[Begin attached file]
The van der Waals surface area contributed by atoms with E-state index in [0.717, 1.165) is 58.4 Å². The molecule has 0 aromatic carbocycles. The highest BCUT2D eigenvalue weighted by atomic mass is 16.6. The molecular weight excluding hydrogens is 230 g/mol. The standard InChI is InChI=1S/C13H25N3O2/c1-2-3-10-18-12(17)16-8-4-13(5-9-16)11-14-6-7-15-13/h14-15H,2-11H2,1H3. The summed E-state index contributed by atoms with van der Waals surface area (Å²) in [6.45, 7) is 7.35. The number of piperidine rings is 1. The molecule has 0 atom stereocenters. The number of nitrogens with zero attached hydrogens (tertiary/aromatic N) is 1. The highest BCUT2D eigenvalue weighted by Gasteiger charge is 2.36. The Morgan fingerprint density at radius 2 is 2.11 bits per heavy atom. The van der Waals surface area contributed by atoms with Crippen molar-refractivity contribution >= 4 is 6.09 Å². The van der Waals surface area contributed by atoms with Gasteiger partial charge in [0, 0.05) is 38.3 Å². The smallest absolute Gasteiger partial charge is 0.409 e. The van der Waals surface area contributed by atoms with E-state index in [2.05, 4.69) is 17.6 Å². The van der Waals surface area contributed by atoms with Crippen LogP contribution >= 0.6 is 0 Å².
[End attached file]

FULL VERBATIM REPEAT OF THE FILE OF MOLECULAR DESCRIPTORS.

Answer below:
The van der Waals surface area contributed by atoms with E-state index in [0.717, 1.165) is 58.4 Å². The molecule has 0 aromatic carbocycles. The highest BCUT2D eigenvalue weighted by atomic mass is 16.6. The molecular weight excluding hydrogens is 230 g/mol. The standard InChI is InChI=1S/C13H25N3O2/c1-2-3-10-18-12(17)16-8-4-13(5-9-16)11-14-6-7-15-13/h14-15H,2-11H2,1H3. The summed E-state index contributed by atoms with van der Waals surface area (Å²) in [6.45, 7) is 7.35. The number of piperidine rings is 1. The molecule has 0 atom stereocenters. The number of nitrogens with zero attached hydrogens (tertiary/aromatic N) is 1. The highest BCUT2D eigenvalue weighted by Gasteiger charge is 2.36. The Morgan fingerprint density at radius 2 is 2.11 bits per heavy atom. The van der Waals surface area contributed by atoms with Crippen molar-refractivity contribution >= 4 is 6.09 Å². The van der Waals surface area contributed by atoms with Gasteiger partial charge in [0, 0.05) is 38.3 Å². The smallest absolute Gasteiger partial charge is 0.409 e. The van der Waals surface area contributed by atoms with E-state index in [2.05, 4.69) is 17.6 Å². The van der Waals surface area contributed by atoms with Crippen LogP contribution >= 0.6 is 0 Å².